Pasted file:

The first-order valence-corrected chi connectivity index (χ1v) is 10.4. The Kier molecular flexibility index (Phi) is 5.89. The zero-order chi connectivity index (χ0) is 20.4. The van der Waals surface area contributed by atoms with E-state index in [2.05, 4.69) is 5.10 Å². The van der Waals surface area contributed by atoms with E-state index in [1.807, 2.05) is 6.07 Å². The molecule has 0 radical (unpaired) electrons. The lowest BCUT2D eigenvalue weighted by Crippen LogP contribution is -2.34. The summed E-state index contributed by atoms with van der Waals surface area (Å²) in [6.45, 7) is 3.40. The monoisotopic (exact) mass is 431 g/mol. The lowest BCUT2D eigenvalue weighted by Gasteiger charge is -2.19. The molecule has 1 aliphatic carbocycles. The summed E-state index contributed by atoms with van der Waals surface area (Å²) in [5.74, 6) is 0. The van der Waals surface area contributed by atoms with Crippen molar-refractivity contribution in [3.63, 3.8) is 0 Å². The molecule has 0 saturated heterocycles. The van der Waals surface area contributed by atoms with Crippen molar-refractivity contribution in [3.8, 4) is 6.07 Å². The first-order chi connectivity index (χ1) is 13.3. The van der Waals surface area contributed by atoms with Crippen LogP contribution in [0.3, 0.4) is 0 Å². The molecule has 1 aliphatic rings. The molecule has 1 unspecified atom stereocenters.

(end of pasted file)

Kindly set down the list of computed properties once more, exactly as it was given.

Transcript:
The first-order valence-corrected chi connectivity index (χ1v) is 10.4. The Kier molecular flexibility index (Phi) is 5.89. The zero-order chi connectivity index (χ0) is 20.4. The van der Waals surface area contributed by atoms with E-state index in [2.05, 4.69) is 5.10 Å². The van der Waals surface area contributed by atoms with E-state index in [1.807, 2.05) is 6.07 Å². The molecule has 0 radical (unpaired) electrons. The lowest BCUT2D eigenvalue weighted by Crippen LogP contribution is -2.34. The summed E-state index contributed by atoms with van der Waals surface area (Å²) in [6.45, 7) is 3.40. The monoisotopic (exact) mass is 431 g/mol. The lowest BCUT2D eigenvalue weighted by Gasteiger charge is -2.19. The molecule has 1 aliphatic carbocycles. The summed E-state index contributed by atoms with van der Waals surface area (Å²) in [5.74, 6) is 0. The van der Waals surface area contributed by atoms with Crippen molar-refractivity contribution in [3.63, 3.8) is 0 Å². The molecule has 0 saturated heterocycles. The van der Waals surface area contributed by atoms with Crippen molar-refractivity contribution in [3.8, 4) is 6.07 Å². The first-order chi connectivity index (χ1) is 13.3. The van der Waals surface area contributed by atoms with Crippen LogP contribution in [0.3, 0.4) is 0 Å². The molecule has 1 aliphatic rings. The molecule has 1 unspecified atom stereocenters.